Stagestruck: “Million Dollar” Duo

As it happens, two different productions of the same show open on area stages on the same day this week. On Wednesday, Million Dollar Quartet premieres in the Berkshire Theatre Group’s Unicorn Theatre in Stockbridge, and the Majestic Theater in West Springield revives its sold-out hit from last fall.

Here’s a revised version of my review of the Majestic’s original production:

 

You could call Million Dollar Quartet a fictional documentary. The show is based on a real-life incident and most of the basic facts are true, but almost everything that happens onstage is made up.

This is a jukebox musical in a literal sense: Most of the two dozen songs were fixtures on those brightly lit Seeburg boxes in the early days of rock’n’roll when, as long we had a dime, the music would never stop. And from the look of it, most of the patrons who are bestowing standing ovations on Danny Eaton’s lively production were teenagers themselves when those songs were new.

The facts are these. On the afternoon of December 4th, 1956, four now-legendary musicians happened to be in the Memphis studio of Sam Phillips’ now-legendary Sun Records at the same time. Carl Perkins, whose “Blue Suede Shoes” had been a number-one hit but who was struggling to find a successful follow-up, was recording that day. Phillips brought in his latest discovery, a country boy named Jerry Lee Lewis, to play piano on the session. Another Sun artist, Johnny Cash, who was breaking out on the country charts, dropped in, and so did Elvis Presley, who had originally recorded for Sun but after defecting to RCA Victor the previous year had quickly become a triple-gold-selling star and budding movie idol.

The impromptu jam session that ensued leaned heavily on old gospel and country songs – four Southern boys recalling the tunes they’d learned on the family’s front porch. Understandably, this stage reimaging ignores most of those, in favor of the four singers’ early hits, many of which hadn’t yet been recorded in 1956. Greg Trochlil’s set recreates the cramped recording studio (complete with period microphones, though the performers wear modern headset mics), flanked by the building’s front entrance and the recording booth.

So we hear Cash’s “Folsom Prison Blues” and “I Walk the Line,” Lewis’s “Whole Lotta Shakin’ Goin’ On” and “Great Balls of Fire,” and Presley’s “Hound Dog” and “That’s All Right,” as well as all three joining Perkins on “Blue Suede Shoes.” Oddly, the score doesn’t include “Don’t Be Cruel,” which was in the Sun session, when Elvis did an admiring impression of Jackie Wilson’s slow-groove version, which he reckoned was “much better than that record of mine.”

Most of the numbers follow one another with barely a segué (“Hey, Johnny, why don’t you sing us that prison song of yours?”) – a kind of all-star rock’n’roll hootenanny, occasionally interrupted by pieces of backstory and moments of tension that drive what there is of the plot.

Sam Phillips (a smooth, personable Jay Sefton) serves as narrator, introducing the play as a memory piece and stopping the action now and then for a flashback to show us how he first met and developed these million-dollar properties. In Phillips’ telling, he convinced Johnny Cash to put aside the gospel songs he favored and gave him “the courage to not sound like everyone else,” and saw in Elvis Presley “the singer who could light a fire under a song like those great Negro [R&B] singers.”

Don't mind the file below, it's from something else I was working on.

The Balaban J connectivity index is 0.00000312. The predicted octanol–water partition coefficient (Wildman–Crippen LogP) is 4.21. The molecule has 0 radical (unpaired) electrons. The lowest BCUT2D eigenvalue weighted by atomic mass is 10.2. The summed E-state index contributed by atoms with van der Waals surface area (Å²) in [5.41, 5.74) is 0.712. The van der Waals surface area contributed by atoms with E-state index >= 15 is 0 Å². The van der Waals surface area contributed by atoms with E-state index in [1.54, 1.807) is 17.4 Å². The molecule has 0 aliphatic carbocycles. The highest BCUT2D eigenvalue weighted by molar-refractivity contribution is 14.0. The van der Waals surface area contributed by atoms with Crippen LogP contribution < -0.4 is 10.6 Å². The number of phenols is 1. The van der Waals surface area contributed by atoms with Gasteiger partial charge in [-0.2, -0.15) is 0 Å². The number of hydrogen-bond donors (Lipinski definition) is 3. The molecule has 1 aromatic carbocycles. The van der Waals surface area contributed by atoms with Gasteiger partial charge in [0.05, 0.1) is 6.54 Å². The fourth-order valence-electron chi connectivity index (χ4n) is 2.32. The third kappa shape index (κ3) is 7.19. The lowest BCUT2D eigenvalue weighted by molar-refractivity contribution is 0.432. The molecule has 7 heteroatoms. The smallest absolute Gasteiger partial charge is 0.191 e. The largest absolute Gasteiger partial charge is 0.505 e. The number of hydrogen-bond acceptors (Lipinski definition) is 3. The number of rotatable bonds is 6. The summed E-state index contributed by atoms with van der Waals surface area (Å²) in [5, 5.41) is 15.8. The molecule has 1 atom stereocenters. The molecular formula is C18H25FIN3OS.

The plot interludes, drawn very loosely from history, include Phillips’ urgency to get Cash to re-up with Sun before his contract expires, and Elvis’s desire to work with Phillips again, to which end RCA has offered to buy Sun Records outright – an offer that expires at midnight. Some conflict develops over Perkins’ resentment of Presley, whose star has risen faster and brighter than his, and his dislike of Lewis, the brash newcomer who doesn’t even play guitar – but can rock a piano.

While the four key performers bear only a passing physical resemblance to the iconic men they portray, they are skilled actors and more-than-capable musicians – skilled instrumentalists as well as singers who manage creditable impersonations of their characters’ distinctive styles. Dan Whelton, as hot-tempered Carl Perkins, plays a fiery if not always fluid lead guitar, and Brian Michael Henry’s Jerry Lee Lewis is every bit as impertinent and uninhibited as the original, down to his trademark keyboard shenanigans involving feet as well as fingers. [In this revival, Joe Casey plays Johnny Cash and Joe Boover is Elvis.]

Presley’s girlfriend at the time, aspiring dancer Marilyn Evans, was in the studio with him. Here she’s fictional “Dyanne,” an aspiring singer, who gets two solos – the torch song “Fever” and the R&B classic “I Hear You Knockin’” – but for the most part Kaytlyn Vandeloecht has little to do but hang on Elvis’s arm, evade Jerry Lee’s flirtations, and wiggle during the up-tempo numbers.

Music director Mitch Chakour has amped up a number of those tempos to the point that some individual grooves are lost, but for the most part the music is solid and refreshing, with a three-man “house band” ably backing up the singers.

In his program notes, Danny Eaton recalls that the Majestic Theater’s first season opened with another jukebox musical, The Buddy Holly Story. Opening the company’s 20th-anniversary season, this production fittingly closes that circle. In his curtain speech the other night, he mused that some portion of his (impressively loyal) audience may well have been there for that first opening night.

 

Majestic 2017 production photos by Kait Rankins

If you’d like to be notified of future posts, email StageStruck@crocker.com

Chris Rohmann

Author: Chris Rohmann

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